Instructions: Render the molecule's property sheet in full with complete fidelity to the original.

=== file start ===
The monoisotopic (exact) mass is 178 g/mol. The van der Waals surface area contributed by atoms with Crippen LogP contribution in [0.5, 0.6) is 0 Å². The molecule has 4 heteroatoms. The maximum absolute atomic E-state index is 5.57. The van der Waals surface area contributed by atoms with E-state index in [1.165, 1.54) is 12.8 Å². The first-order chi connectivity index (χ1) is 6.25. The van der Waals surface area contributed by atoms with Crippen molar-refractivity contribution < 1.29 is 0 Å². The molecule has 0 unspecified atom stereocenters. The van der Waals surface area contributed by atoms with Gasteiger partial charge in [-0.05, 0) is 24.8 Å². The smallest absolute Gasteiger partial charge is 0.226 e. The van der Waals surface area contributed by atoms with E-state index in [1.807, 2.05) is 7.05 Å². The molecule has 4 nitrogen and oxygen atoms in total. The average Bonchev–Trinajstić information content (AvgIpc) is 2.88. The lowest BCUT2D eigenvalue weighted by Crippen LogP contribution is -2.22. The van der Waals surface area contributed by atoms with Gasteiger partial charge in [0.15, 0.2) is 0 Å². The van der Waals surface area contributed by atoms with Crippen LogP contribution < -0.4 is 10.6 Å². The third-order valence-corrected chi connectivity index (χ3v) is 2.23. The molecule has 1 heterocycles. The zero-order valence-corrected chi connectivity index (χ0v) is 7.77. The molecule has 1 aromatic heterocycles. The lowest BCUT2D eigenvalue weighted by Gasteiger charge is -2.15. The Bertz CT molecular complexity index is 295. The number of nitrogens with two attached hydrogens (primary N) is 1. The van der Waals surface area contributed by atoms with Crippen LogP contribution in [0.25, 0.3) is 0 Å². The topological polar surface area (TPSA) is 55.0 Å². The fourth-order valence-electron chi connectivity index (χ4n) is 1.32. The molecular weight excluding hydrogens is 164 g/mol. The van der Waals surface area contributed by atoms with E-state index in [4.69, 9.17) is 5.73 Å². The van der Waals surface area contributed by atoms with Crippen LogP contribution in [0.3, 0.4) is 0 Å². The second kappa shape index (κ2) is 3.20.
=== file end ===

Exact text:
The monoisotopic (exact) mass is 178 g/mol. The van der Waals surface area contributed by atoms with Crippen LogP contribution in [0.5, 0.6) is 0 Å². The molecule has 4 heteroatoms. The maximum absolute atomic E-state index is 5.57. The van der Waals surface area contributed by atoms with E-state index in [1.165, 1.54) is 12.8 Å². The first-order chi connectivity index (χ1) is 6.25. The van der Waals surface area contributed by atoms with Crippen molar-refractivity contribution < 1.29 is 0 Å². The molecule has 0 unspecified atom stereocenters. The van der Waals surface area contributed by atoms with Gasteiger partial charge in [-0.05, 0) is 24.8 Å². The smallest absolute Gasteiger partial charge is 0.226 e. The van der Waals surface area contributed by atoms with E-state index in [1.807, 2.05) is 7.05 Å². The molecule has 4 nitrogen and oxygen atoms in total. The average Bonchev–Trinajstić information content (AvgIpc) is 2.88. The lowest BCUT2D eigenvalue weighted by Crippen LogP contribution is -2.22. The van der Waals surface area contributed by atoms with Gasteiger partial charge in [0.15, 0.2) is 0 Å². The van der Waals surface area contributed by atoms with Crippen LogP contribution < -0.4 is 10.6 Å². The third-order valence-corrected chi connectivity index (χ3v) is 2.23. The molecule has 1 heterocycles. The zero-order valence-corrected chi connectivity index (χ0v) is 7.77. The molecule has 1 aromatic heterocycles. The lowest BCUT2D eigenvalue weighted by Gasteiger charge is -2.15. The Bertz CT molecular complexity index is 295. The number of nitrogens with two attached hydrogens (primary N) is 1. The van der Waals surface area contributed by atoms with Crippen LogP contribution in [0.25, 0.3) is 0 Å². The topological polar surface area (TPSA) is 55.0 Å². The fourth-order valence-electron chi connectivity index (χ4n) is 1.32. The molecular weight excluding hydrogens is 164 g/mol. The van der Waals surface area contributed by atoms with E-state index in [4.69, 9.17) is 5.73 Å². The van der Waals surface area contributed by atoms with Crippen LogP contribution in [0.3, 0.4) is 0 Å². The second kappa shape index (κ2) is 3.20.